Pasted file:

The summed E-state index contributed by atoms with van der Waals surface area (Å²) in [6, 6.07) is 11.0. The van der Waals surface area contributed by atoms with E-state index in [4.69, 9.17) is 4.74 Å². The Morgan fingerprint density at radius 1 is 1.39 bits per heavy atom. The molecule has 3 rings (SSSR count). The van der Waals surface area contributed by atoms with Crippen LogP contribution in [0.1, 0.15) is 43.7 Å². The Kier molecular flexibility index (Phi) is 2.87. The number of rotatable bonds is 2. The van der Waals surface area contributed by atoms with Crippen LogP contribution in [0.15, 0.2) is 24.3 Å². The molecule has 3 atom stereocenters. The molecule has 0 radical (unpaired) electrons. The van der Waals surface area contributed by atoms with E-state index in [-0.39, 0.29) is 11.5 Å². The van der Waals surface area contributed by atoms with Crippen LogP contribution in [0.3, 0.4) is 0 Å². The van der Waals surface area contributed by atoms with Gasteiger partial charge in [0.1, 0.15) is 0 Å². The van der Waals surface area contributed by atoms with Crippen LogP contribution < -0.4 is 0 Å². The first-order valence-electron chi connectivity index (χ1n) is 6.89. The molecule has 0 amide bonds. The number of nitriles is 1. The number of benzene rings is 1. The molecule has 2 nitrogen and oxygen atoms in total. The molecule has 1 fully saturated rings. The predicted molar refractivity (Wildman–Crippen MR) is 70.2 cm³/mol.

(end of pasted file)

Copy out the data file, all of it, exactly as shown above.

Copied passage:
The summed E-state index contributed by atoms with van der Waals surface area (Å²) in [6, 6.07) is 11.0. The van der Waals surface area contributed by atoms with E-state index in [4.69, 9.17) is 4.74 Å². The Morgan fingerprint density at radius 1 is 1.39 bits per heavy atom. The molecule has 3 rings (SSSR count). The van der Waals surface area contributed by atoms with Crippen LogP contribution in [0.1, 0.15) is 43.7 Å². The Kier molecular flexibility index (Phi) is 2.87. The number of rotatable bonds is 2. The van der Waals surface area contributed by atoms with Crippen LogP contribution in [0.15, 0.2) is 24.3 Å². The molecule has 3 atom stereocenters. The molecule has 0 radical (unpaired) electrons. The van der Waals surface area contributed by atoms with E-state index in [-0.39, 0.29) is 11.5 Å². The van der Waals surface area contributed by atoms with Crippen LogP contribution in [0.3, 0.4) is 0 Å². The van der Waals surface area contributed by atoms with Gasteiger partial charge in [0.1, 0.15) is 0 Å². The van der Waals surface area contributed by atoms with Crippen LogP contribution < -0.4 is 0 Å². The first-order valence-electron chi connectivity index (χ1n) is 6.89. The molecule has 0 amide bonds. The number of nitriles is 1. The number of benzene rings is 1. The molecule has 2 nitrogen and oxygen atoms in total. The molecule has 1 fully saturated rings. The predicted molar refractivity (Wildman–Crippen MR) is 70.2 cm³/mol.